Why a Good Credit Score Doesn't Mean Much

Worked really hard to maintain a credit score of above 700? Well, there is a good chance that you may have overestimated its efficacy. There is growing evidence which suggests that the traditional credit scores might well be on their way to become obsolete. Financial institutions are now looking to supplement and in some cases even replace the credit score with a range of non-traditional factors, such as payment of utility bills, rental payments, whether you have a criminal history and even which professional degree you hold.

Limitations of the traditional credit scoring methods

As the financial services industry prepares for the future, there is a growing acceptance about the limitations of the traditional credit scoring methods and the need to implement new strategies to assess creditworthiness which looks beyond the confines of historical financial data. By focussing solely on the credit history of an individual, traditional methods have turned a blind’s eye to the market potential of billions of customer who do not possess one. As per World Bank, as of 2014 around 38% of the world’s adult population does not have an account with a formal financial institution. People who lack a formal credit history are even more numerous. Not only do these methods limit the growth opportunities for banks, they are also detrimental to the vision of financial inclusion. 

Alternative credit scoring methods

Evolving customer habits and a dynamic economic environment has further reinforced the need to look out for new ways to reach the consumer. To tackle this situation, an increasing number of financial institutions have now started using alternative credit scoring methods. These methods typically rely on a combination of non-financial information such as utility bills, telecommunication bills, rental payments and even social media footprints. These data points help in providing deeper insights into the consumer’s behavior and can be used in conjunction with tradition financial data to get a more complete picture of an individual’s creditworthiness. The fact that they are so readily available makes them even more appealing.

The incredible growth witnessed in the field of big data analysis and machine learning has also played an important role in the proliferation of alternative credit scoring methods. Numerous financial technology companies have now emerged who use proprietary software to sift and sort through thousands of data points and use predictive technologies to generate insights from them. They abide by the principle ‘All data is credit data’ and make use of diverse data points ranging from mobile bill payments to the use of grammar or punctuation in a text message or the time of day that people call their friends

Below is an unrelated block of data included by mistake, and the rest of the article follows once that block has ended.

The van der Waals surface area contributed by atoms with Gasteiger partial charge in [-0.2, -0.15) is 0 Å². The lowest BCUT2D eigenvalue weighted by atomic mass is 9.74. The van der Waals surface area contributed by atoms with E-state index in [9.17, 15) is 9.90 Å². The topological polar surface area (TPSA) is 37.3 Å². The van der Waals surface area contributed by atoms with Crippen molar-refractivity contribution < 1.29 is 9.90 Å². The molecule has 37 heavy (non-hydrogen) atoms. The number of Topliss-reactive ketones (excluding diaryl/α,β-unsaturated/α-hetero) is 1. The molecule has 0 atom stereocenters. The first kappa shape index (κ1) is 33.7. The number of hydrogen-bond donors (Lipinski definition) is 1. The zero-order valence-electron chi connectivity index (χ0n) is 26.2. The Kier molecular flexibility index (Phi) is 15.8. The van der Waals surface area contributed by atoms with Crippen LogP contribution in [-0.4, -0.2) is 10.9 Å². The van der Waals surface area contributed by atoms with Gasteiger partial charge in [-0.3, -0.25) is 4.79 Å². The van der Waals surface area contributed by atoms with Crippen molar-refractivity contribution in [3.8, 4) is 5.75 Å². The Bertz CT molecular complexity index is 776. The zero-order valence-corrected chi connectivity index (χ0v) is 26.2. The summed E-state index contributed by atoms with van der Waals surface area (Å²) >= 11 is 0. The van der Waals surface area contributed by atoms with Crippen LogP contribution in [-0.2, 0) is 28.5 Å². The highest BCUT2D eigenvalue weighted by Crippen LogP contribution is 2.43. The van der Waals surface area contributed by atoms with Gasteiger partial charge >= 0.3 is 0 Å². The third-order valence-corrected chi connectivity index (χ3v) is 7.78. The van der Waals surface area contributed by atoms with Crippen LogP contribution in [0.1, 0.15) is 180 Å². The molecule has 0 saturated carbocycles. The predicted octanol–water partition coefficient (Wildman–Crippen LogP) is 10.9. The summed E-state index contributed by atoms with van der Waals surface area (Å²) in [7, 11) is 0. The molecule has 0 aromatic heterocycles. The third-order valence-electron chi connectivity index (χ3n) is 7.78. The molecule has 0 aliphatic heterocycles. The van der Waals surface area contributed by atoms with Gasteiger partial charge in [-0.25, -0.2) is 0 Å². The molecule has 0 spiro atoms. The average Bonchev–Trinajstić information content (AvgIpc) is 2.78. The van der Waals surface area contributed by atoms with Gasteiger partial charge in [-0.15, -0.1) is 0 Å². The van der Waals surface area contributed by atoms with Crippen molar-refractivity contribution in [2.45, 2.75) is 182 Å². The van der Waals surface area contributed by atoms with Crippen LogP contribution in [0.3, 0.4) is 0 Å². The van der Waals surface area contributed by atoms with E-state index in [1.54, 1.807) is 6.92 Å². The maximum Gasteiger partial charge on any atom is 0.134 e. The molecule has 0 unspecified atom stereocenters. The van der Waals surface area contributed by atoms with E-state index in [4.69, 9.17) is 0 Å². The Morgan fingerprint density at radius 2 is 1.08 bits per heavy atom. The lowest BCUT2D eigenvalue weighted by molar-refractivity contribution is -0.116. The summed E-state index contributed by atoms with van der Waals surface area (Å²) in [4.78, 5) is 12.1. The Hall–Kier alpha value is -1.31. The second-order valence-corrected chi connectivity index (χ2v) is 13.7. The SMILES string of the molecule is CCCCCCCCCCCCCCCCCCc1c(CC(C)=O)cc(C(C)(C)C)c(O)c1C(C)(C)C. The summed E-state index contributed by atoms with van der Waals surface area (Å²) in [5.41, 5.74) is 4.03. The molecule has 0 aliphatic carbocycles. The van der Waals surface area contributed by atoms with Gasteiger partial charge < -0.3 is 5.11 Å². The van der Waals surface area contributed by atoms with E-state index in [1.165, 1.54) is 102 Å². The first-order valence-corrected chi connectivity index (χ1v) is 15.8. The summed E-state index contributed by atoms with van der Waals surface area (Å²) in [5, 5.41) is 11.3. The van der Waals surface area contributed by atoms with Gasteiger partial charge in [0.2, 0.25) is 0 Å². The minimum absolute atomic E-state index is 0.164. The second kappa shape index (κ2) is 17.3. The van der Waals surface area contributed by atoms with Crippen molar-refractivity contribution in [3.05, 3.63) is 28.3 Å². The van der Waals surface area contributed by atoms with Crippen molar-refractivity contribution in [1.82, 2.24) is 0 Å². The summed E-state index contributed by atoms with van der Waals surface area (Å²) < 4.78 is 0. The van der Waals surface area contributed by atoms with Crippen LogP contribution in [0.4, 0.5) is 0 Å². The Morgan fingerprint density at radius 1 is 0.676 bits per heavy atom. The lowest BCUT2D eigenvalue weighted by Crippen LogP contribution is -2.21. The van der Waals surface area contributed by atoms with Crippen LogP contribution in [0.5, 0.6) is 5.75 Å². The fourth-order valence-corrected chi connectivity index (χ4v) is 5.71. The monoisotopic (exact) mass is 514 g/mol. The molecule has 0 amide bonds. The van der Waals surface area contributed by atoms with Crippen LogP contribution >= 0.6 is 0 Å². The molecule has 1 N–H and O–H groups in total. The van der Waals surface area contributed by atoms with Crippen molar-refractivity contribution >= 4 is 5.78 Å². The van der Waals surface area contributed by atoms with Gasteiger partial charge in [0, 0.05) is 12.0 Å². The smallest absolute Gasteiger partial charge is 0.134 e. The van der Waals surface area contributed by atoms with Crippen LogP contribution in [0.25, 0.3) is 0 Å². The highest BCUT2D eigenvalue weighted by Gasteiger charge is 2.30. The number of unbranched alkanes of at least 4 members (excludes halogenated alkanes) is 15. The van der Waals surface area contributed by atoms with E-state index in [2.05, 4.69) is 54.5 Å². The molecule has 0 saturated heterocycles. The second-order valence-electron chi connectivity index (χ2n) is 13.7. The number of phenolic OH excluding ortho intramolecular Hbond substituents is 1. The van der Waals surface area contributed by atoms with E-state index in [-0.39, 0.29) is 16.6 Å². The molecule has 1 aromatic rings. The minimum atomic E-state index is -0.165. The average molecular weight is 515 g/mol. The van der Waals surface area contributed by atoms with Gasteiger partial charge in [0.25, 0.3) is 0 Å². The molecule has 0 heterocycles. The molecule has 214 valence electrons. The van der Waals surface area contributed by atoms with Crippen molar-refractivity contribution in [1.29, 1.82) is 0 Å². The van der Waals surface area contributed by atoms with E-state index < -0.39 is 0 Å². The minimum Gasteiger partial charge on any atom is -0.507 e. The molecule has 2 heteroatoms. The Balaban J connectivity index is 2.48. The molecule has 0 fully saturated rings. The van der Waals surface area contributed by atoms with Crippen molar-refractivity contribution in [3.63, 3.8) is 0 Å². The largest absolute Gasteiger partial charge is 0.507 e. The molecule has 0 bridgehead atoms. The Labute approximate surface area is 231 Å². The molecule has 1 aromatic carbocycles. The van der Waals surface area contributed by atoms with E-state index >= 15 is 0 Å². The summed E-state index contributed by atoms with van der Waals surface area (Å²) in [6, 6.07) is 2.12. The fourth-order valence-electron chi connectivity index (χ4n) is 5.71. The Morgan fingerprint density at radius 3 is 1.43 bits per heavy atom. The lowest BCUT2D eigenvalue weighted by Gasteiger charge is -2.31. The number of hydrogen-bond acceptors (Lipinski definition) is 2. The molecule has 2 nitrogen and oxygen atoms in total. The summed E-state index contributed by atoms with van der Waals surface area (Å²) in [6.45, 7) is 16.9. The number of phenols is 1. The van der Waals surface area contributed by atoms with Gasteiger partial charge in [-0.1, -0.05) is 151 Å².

In addition to opening up new revenue streams for financial institutions, the use of alternative data can also reduce the risk of default by providing a more holistic view of the individual’s personality. Although alternative credit data was initially used as a supplement for people who lack an extensive credit history, there is a growing trend of using this data even for customers who have a positive credit history. Many financial lending start-ups such as Sofi, Affirm, Avant, and Earnest have completely done away with the traditional financial scoring methods. Even FICO, which is the industry leader in traditional credit scoring has embraced alternative methods to make credit available to the unbanked population.

This trend may also bring in a new set of concern for the customers. In traditional credit scoring method, there were a limited set of known variables which affected the score and it was possible for an individual to voluntarily shape his credit profile. However, in the alternative methods, this task becomes insanely difficult as the number of factors being analyses is innumerable. Moreover, there is opacity regarding the exact methodology being applied to arrive at the lending decision.

Even though the alternative credit scoring system is still in its nascent stages and it still has to overcome the challenges of privacy and transparency, it is reasonable to assume that it is here to stay considering the enormous potential benefits it has in store both for the financial institution and the unbanked population. Taking note of this, an individual must be cognizant of the fact that a good credit score alone may not make him eligible for a loan. It is equally important for him to make timely payments on every financial commitment and to avoid any blemishes that can potentially have a negative impact. As we move toward a more holistic approach toward lending, customers also need to embrace this philosophy and move toward building an ethical, dependable and trustworthy personality